It did, however, promise an October arrival for the service — beating out Stadia by a full month. The other big piece of the announcement was the ability for Xbox One owners to use their console as a streaming source for their own remote game play. Though how that works and what, precisely, the advantage remains to be seen. What is clear, however, is that Microsoft is hanging its hat on the Xbox as a point of distinction from Google’s offering.

It’s clear too, of course, that Microsoft is still invested in console hardware as a key driver of its gaming future. Just after rushing through all of that Project xCloud noise, it took the wraps off of Project Scarlett, its next-gen console. We know it will feature 8K content, some crazy fast frame rates and a new Halo title. Oh, and there’s an optical drive, too, because Microsoft’s not quite ready to give up on physical media just yet.

How gaming on Microsoft xCloud compares to Google Stadia

Cloud gaming is one of the big topics of excitement ahead of E3. The market is very niche but the technology feels exciting, allowing users to play graphically-complex titles on a bunch of low-powered devices thanks to server farms and fast internet connections.

We had a chance to go hands-on with Google’s Stadia platform at GDC and I/O, now at E3, Microsoft is letting the media test out their previously-announced service xCloud. I’ve spent a bit of time with both, so how do they compare?

The biggest difference is that we still know bizarrely little about xCloud, while many expected the service to be the main topic of discussion at the Xbox E3 event, the service was mentioned for mere seconds as execs focused their energies on Xbox Game Pass and the upcoming Project Scarlett hardware.

Pricing, exact release dates, device support and internet requirements of xCloud are all up in air. We know it’s coming later this year for public use just as Stadia is. There are a lot of question marks, but here’s what we were working with in our demo of server-based gaming on xCloud.

Much like Stadia, xCloud is a streaming service that abides by the laws of nature, like speed of light, so latency is a thing. On the topic of lag — which is one of the big viability questions with these platforms — it seems like Microsoft’s solution is in lockstep with Google Stadia. The naked eye can only detect so much especially in a demo environment where the environment is set up to be perfect, but streaming in LA from servers based in the Bay Area didn’t cause any major problems as I demoed a couple titles briefly.

The easiest way to showcase the latency on these systems seems to be picking up an in-game gun and finding the length of time that passes between trigger press and the muzzle flash. It was perceptible and more so than when I’m playing at home but likely only because I was directing all of my attention to that metric. When it came to frame rates flowing and resolution streaming, the brief demos held up, though again this is a tech platform that’s all about having network perfection in place and demo environments are pretty unreliable representations of standard scenarios.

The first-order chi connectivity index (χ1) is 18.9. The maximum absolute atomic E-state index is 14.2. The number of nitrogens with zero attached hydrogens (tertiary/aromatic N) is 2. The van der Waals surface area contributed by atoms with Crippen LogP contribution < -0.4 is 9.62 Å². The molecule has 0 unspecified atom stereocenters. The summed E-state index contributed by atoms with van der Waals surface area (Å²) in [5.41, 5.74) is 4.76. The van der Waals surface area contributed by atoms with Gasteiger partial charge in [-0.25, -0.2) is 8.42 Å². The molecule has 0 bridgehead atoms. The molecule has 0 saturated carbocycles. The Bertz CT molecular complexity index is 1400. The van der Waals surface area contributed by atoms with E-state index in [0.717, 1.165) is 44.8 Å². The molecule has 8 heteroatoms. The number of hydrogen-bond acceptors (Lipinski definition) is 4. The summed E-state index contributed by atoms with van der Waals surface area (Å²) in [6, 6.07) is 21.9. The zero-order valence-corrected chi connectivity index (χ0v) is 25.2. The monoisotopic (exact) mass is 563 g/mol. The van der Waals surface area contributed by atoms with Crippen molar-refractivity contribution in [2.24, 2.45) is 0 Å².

I saw some hiccups in my Stadia demo, though a system restart rectified them. I didn’t have any issues on xCloud though the demo environments were different in each demo.

One big question mark is whether Xbox is going to release a specialized controller that connects to the Cloud directly to cut down on latency. Stadia has already done this, but this won’t make as big a difference to a lot of Xbox One users who likely won’t bother with buying a new controller to shave off a few milliseconds. That said, as you can see, there was some xCloud-specific branding on the Xbox controllers we used, so there could be some developments here.

Stadia requires a 35 Mbps download connection in order to play 4K games, we don’t know anything about the xCloud standards there, but I’d imagine expectations should be kept fairly similar though you might have to worry about both ends of the equation if you’re streaming from your personal Xbox on a home network to a mobile device elsewhere.

What’s a bit fascinating is how both Microsoft and Google chose to showcase the advances in their streaming technology. While Google showcased Stadia as a console replacement, xCloud’s demo reframed the service as a way to bring console gaming on-the-go.

This isn’t entirely revolutionary as services like Sony’s Remote Play offered some of this functionality, but the scope of support could be larger here. Our demo was on a Samsung Galaxy device attached to an Xbox One controller. We haven’t heard details on the scope of supported mobile devices but given that Stadia is only launching on the Pixel 3 and Pixel 3a, even with the latest Samsung Galaxy devices, Microsoft could already have Google beaten there out-of-the-gate.

I will say it felt different playing a console-level title with a phone screen. You have wildly different expectations of what your phone can handle because you’ve spent years with limited mobile games while open-world RPGs have been out of reach. Mobile processors have gotten more beefy, but pushing graphics that have teraflops of power behind them is a very cool experience though it does make me wish that Microsoft had a mobile system or a controller that was a bit more phone-friendly because the current solution feels more than a little hack-y.

On the topic of value, we know that console streaming for existing console owners will be free, we similarly know that 1080p streaming on Stadia will be free once you buy games on the platform, though if you want 4K resolution, you’ll have to pony up $9.99 per month. We don’t know if xCloud is going to have any limitations on console streaming users.

If xCloud boasts support for the full Xbox library, that’s going to be something that keeps Stadia from competing. The network effects of buying single-player titles might be limited but if cross-play for multi-player is something a title doesn’t boast than chances are gamers will want to stay where their friends are. Building an entire player network from scratch won’t be easy for Google and Xbox has one hell of a head-start.

The biggest unanswered question is how Microsoft prices xCloud for gamers without a console and whether there is some too-good-to-refuse combo deal with Xbox Game Pass. The entire market still feels a little niche and I think it’s a bit unrealistic to think we’re already approaching a post-console world, but Microsoft being aggressive here could prevent Stadia from gaining any sort of a foothold.

Here are the game trailers from Microsoft’s E3 2019 press conference